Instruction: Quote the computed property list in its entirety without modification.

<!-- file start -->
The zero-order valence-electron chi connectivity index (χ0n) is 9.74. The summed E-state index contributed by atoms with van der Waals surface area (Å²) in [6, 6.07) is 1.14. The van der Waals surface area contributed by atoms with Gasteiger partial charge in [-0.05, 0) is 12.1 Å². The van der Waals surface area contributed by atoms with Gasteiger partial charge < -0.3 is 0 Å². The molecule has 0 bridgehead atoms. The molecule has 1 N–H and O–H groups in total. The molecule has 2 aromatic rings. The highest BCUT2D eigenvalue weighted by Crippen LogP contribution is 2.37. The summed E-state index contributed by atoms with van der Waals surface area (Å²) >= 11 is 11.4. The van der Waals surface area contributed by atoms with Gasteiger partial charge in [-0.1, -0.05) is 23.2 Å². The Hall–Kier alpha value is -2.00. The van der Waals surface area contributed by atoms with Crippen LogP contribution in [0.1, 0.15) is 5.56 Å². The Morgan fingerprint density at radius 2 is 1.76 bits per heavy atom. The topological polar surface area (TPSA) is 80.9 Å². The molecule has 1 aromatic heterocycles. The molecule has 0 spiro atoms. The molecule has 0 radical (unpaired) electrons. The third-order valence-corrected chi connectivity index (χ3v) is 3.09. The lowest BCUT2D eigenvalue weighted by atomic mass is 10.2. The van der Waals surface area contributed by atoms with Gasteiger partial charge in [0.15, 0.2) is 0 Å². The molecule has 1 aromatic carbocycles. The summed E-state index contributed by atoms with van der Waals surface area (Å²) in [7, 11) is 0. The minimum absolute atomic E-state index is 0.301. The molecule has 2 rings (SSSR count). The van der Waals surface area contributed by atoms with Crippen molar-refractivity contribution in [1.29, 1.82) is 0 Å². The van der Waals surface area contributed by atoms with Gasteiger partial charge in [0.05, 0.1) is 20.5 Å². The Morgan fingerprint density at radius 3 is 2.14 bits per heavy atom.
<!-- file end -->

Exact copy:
The zero-order valence-electron chi connectivity index (χ0n) is 9.74. The summed E-state index contributed by atoms with van der Waals surface area (Å²) in [6, 6.07) is 1.14. The van der Waals surface area contributed by atoms with Gasteiger partial charge in [-0.05, 0) is 12.1 Å². The van der Waals surface area contributed by atoms with Gasteiger partial charge < -0.3 is 0 Å². The molecule has 0 bridgehead atoms. The molecule has 1 N–H and O–H groups in total. The molecule has 2 aromatic rings. The highest BCUT2D eigenvalue weighted by Crippen LogP contribution is 2.37. The summed E-state index contributed by atoms with van der Waals surface area (Å²) >= 11 is 11.4. The van der Waals surface area contributed by atoms with Gasteiger partial charge in [-0.1, -0.05) is 23.2 Å². The Hall–Kier alpha value is -2.00. The van der Waals surface area contributed by atoms with Crippen LogP contribution in [0.1, 0.15) is 5.56 Å². The Morgan fingerprint density at radius 2 is 1.76 bits per heavy atom. The topological polar surface area (TPSA) is 80.9 Å². The molecule has 1 aromatic heterocycles. The molecule has 0 spiro atoms. The molecule has 0 radical (unpaired) electrons. The third-order valence-corrected chi connectivity index (χ3v) is 3.09. The lowest BCUT2D eigenvalue weighted by atomic mass is 10.2. The van der Waals surface area contributed by atoms with Gasteiger partial charge in [0.15, 0.2) is 0 Å². The molecule has 1 aromatic carbocycles. The summed E-state index contributed by atoms with van der Waals surface area (Å²) in [7, 11) is 0. The minimum absolute atomic E-state index is 0.301. The molecule has 2 rings (SSSR count). The van der Waals surface area contributed by atoms with Crippen molar-refractivity contribution in [1.29, 1.82) is 0 Å². The van der Waals surface area contributed by atoms with Gasteiger partial charge in [0.05, 0.1) is 20.5 Å². The Morgan fingerprint density at radius 3 is 2.14 bits per heavy atom.